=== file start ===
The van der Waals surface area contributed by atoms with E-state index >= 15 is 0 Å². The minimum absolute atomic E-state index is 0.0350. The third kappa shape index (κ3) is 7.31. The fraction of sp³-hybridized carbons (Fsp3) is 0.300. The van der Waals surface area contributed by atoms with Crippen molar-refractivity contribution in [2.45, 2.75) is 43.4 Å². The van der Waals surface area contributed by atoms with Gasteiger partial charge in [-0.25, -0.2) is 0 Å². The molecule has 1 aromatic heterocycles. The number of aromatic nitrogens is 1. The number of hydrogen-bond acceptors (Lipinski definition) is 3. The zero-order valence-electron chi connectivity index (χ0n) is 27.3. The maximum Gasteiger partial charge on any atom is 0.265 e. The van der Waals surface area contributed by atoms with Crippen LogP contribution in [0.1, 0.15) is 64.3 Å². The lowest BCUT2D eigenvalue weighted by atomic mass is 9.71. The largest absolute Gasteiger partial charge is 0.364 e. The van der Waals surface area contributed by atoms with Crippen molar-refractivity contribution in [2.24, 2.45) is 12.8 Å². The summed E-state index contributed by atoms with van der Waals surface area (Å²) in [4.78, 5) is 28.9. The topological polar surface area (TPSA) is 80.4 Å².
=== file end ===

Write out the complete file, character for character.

The van der Waals surface area contributed by atoms with E-state index >= 15 is 0 Å². The minimum absolute atomic E-state index is 0.0350. The third kappa shape index (κ3) is 7.31. The fraction of sp³-hybridized carbons (Fsp3) is 0.300. The van der Waals surface area contributed by atoms with Crippen molar-refractivity contribution in [2.45, 2.75) is 43.4 Å². The van der Waals surface area contributed by atoms with Gasteiger partial charge in [-0.25, -0.2) is 0 Å². The molecule has 1 aromatic heterocycles. The number of aromatic nitrogens is 1. The number of hydrogen-bond acceptors (Lipinski definition) is 3. The zero-order valence-electron chi connectivity index (χ0n) is 27.3. The maximum Gasteiger partial charge on any atom is 0.265 e. The van der Waals surface area contributed by atoms with Crippen LogP contribution in [0.1, 0.15) is 64.3 Å². The lowest BCUT2D eigenvalue weighted by atomic mass is 9.71. The largest absolute Gasteiger partial charge is 0.364 e. The van der Waals surface area contributed by atoms with Crippen molar-refractivity contribution in [2.24, 2.45) is 12.8 Å². The summed E-state index contributed by atoms with van der Waals surface area (Å²) in [4.78, 5) is 28.9. The topological polar surface area (TPSA) is 80.4 Å².